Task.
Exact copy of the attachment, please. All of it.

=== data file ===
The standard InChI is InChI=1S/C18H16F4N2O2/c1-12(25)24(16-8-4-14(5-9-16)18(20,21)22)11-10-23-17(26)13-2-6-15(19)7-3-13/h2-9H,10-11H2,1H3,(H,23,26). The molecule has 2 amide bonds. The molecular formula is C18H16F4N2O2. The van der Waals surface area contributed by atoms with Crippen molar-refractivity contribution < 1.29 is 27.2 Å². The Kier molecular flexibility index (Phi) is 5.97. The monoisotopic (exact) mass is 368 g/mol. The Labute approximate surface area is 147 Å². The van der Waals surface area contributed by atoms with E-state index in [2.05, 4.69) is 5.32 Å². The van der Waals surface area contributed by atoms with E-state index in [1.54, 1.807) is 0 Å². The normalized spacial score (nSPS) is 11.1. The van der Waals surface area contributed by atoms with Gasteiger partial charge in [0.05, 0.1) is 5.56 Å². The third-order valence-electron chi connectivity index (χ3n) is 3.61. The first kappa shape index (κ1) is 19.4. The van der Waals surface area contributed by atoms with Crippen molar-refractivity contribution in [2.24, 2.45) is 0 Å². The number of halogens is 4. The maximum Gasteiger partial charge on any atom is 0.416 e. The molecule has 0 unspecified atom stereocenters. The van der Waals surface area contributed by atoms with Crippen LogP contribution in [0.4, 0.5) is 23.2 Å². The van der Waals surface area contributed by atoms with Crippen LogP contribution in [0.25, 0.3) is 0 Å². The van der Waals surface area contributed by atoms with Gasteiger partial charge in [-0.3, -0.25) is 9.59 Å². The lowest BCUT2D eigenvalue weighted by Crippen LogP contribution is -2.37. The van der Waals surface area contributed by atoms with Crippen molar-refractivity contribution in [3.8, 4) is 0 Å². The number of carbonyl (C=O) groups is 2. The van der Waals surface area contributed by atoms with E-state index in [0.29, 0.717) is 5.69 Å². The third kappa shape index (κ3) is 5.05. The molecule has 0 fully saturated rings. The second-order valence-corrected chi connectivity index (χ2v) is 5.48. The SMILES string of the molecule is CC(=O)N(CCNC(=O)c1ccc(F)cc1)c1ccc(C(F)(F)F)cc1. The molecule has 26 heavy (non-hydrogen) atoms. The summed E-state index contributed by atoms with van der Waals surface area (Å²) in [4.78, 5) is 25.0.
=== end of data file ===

The standard InChI is InChI=1S/C18H16F4N2O2/c1-12(25)24(16-8-4-14(5-9-16)18(20,21)22)11-10-23-17(26)13-2-6-15(19)7-3-13/h2-9H,10-11H2,1H3,(H,23,26). The molecule has 2 amide bonds. The molecular formula is C18H16F4N2O2. The van der Waals surface area contributed by atoms with Crippen molar-refractivity contribution < 1.29 is 27.2 Å². The Kier molecular flexibility index (Phi) is 5.97. The monoisotopic (exact) mass is 368 g/mol. The Labute approximate surface area is 147 Å². The van der Waals surface area contributed by atoms with E-state index in [2.05, 4.69) is 5.32 Å². The van der Waals surface area contributed by atoms with E-state index in [1.54, 1.807) is 0 Å². The normalized spacial score (nSPS) is 11.1. The van der Waals surface area contributed by atoms with Gasteiger partial charge in [0.05, 0.1) is 5.56 Å². The third-order valence-electron chi connectivity index (χ3n) is 3.61. The first kappa shape index (κ1) is 19.4. The van der Waals surface area contributed by atoms with Crippen molar-refractivity contribution in [2.24, 2.45) is 0 Å². The number of halogens is 4. The maximum Gasteiger partial charge on any atom is 0.416 e. The molecule has 0 unspecified atom stereocenters. The van der Waals surface area contributed by atoms with Crippen LogP contribution in [0.4, 0.5) is 23.2 Å². The van der Waals surface area contributed by atoms with Crippen LogP contribution in [0.25, 0.3) is 0 Å². The van der Waals surface area contributed by atoms with Gasteiger partial charge in [-0.3, -0.25) is 9.59 Å². The lowest BCUT2D eigenvalue weighted by Crippen LogP contribution is -2.37. The van der Waals surface area contributed by atoms with Crippen molar-refractivity contribution in [3.8, 4) is 0 Å². The number of carbonyl (C=O) groups is 2. The van der Waals surface area contributed by atoms with E-state index in [0.29, 0.717) is 5.69 Å². The third kappa shape index (κ3) is 5.05. The molecule has 0 fully saturated rings. The second-order valence-corrected chi connectivity index (χ2v) is 5.48. The SMILES string of the molecule is CC(=O)N(CCNC(=O)c1ccc(F)cc1)c1ccc(C(F)(F)F)cc1. The molecule has 26 heavy (non-hydrogen) atoms. The summed E-state index contributed by atoms with van der Waals surface area (Å²) in [4.78, 5) is 25.0.